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The base version of the TX uses the same 2.4-L engine as the RX and NX, which provides 275 hp and 317 lb-ft (430 Nm) here. (Sebastian Blanco)

2024 Lexus TX has three powertrain options – ICE, hybrid, PHEV – and it shows

Lexus used specific powertrain-transmission pairings to hit Lexus Driving Signature targets in the first-ever TX.

Despite its considerable size, the new Lexus TX does not lumber. It does not struggle. Instead, Lexus’ latest three-row SUV provides surprisingly smooth and relaxed acceleration along with an unexpectedly easy drivability for a vehicle this large.

The brand-new TX was developed intentionally for U.S. families to provide them with plenty of room – 20.2 cu. ft. with all seats up, 57.4 cu. ft. with the third-row seats down and 97 cu. ft. with all rear seats down – the ability to tow up to 5,000 lb. (2268 kg) and an enjoyable ride, according to TX chief engineer Naohisa Hatta.

“To achieve the dynamic performance that Lexus demands as a brand, the structural rigidity of the body is crucial. It’s essential,” Hatta told SAE Media. “We wanted to make sure it got a really strong foundation, along with high-rigidity suspension components. Steering was also a key, crucial area. If you don’t do that, there’s only so much you can do with tuning afterward.”

Feeling the power of the PHEV
SAE Media spent a day in Austin, Texas, testing all three powertrains in the TX. The plug-in hybrid variant, the 550h+, proved to have the smoothest power and acceleration, which comes from a 3.5-L V6 and a continuously variable transmission (CVT). The TX’s other models both use a 2.4-L 4-cylinder with conventional automatic transmissions, a 6-speed for the 500h hybrid and an 8-speed for the TX 350 base model. Compared to either hybrid, the TX 350 felt sluggish, but that’s just the inherent downside of relying solely on an ICE.

The 500h powertrain is exclusively available with the F-Sport trim. Hatta said the team felt that the 2.4-L turbo powertrain had ample power and torque to propel the vehicle even with six or seven occupants, but it wouldn’t be enough of a luxury feel for the upper trims. The F Sport trims also are the only TX versions with rear-wheel steering, which tightens the turning radius from 19 feet to 18 feet (5.8 m to 5.5 m).

“The F Sport and the luxury have unique characteristic differences,” he said. “The six-speed hybrid system for the F Sport, by using gearshifts to go through, is a much more interactive and responsive driving experience. The plug-in [hybrid], with the V6, uses the traditional CVT, so it has a much more linear feel with a very good response as well. The transmissions are all contributing to that target driving feel that we were aiming for.

Even though his team engineered the shift changes in the hybrid TX to feel more “interactive and responsive,” Hatta said the engineers decided to balance the acceleration feel with help from the electric motor.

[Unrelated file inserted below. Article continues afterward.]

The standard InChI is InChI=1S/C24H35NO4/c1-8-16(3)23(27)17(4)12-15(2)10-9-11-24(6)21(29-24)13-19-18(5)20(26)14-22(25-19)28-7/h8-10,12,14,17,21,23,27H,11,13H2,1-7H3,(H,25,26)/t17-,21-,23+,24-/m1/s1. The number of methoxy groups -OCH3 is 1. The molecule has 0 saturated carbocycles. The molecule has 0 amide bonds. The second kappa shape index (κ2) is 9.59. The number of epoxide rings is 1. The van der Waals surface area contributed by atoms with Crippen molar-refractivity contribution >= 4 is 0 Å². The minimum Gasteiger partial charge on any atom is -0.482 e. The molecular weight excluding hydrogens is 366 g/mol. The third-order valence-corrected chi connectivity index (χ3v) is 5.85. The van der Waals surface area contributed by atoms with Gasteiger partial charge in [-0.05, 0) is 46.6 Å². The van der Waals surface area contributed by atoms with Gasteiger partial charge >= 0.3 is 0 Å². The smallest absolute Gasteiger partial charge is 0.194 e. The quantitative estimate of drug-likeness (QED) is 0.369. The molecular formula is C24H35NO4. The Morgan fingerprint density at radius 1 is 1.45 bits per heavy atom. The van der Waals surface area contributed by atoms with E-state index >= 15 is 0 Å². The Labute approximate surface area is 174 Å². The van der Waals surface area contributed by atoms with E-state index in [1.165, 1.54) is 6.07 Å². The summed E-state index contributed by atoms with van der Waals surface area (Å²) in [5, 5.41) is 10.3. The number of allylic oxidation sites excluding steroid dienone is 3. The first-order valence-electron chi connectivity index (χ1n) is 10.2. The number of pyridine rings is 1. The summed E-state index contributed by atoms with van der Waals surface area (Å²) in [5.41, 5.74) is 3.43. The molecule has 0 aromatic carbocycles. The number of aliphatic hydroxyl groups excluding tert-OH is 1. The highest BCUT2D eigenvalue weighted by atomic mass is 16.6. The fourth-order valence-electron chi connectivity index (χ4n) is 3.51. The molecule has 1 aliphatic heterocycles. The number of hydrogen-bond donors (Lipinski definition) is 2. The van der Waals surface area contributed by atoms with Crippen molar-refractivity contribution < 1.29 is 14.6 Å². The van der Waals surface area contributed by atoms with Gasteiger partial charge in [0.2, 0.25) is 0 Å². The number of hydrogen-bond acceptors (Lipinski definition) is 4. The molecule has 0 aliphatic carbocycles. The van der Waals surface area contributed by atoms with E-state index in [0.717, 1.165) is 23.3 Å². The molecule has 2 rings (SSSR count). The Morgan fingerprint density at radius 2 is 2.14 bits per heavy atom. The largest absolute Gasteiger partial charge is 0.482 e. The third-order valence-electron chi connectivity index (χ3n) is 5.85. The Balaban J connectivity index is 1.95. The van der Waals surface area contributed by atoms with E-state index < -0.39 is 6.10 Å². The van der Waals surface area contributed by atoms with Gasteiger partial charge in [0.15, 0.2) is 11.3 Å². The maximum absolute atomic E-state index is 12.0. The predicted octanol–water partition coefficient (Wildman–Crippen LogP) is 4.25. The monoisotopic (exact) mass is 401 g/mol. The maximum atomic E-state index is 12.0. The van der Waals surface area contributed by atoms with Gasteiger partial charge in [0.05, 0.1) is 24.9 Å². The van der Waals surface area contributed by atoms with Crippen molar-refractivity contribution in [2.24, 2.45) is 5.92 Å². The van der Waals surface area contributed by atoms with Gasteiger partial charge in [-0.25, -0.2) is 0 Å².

“In a traditional transmission, as you upshift, the torque curve is going to decrease,” he said. “Because it’s a hybrid system, we use the motor assist to make sure that we can connect the dots of the torque curve as much as possible, so you don’t have that drop, the zigzag characteristic.”

Keeping some of the shifting noticeable was meant to give the driver a sort of “dialogue” with the vehicle, Hatta said, but this was tempered by the desire to fill in some of the drops with motor assist – but only up to a point.

“If we then go through and try to fill in all the [drops], then we’re going back to something where you don’t feel anything at all,” he said. “Then, it’s a tuning issue, a flavor issue.”

The TX is longer and wider than the Lexus RX and NX, but all three models share Toyota’s GA-K platform. The GA-K is the large-vehicle version of the Toyota New Global Architecture (TNGA) program. Hatta said all three vehicles started development at the same time, but the NX came out two years ago and the RX last year. Seeing how the RX and NX felt on the GA-K platform allowed his team to better refine how the TX drives.

“The TX had the longest development time,” Hatta said. “The structural rigidity enhancements that the NX incorporated, and those the RX implemented one year later. … We watched the NX and the RX, and then we learned from that, and we were able to apply even more efficiency to our application.

The 2024 Lexus TX starts at $55,050 and is built at Toyota Motor Manufacturing, Indiana. The TX is the first Lexus vehicle to be assembled there; the TX 350 and TX 500h trims currently are available, with the 550h+ going on sale in early 2024.

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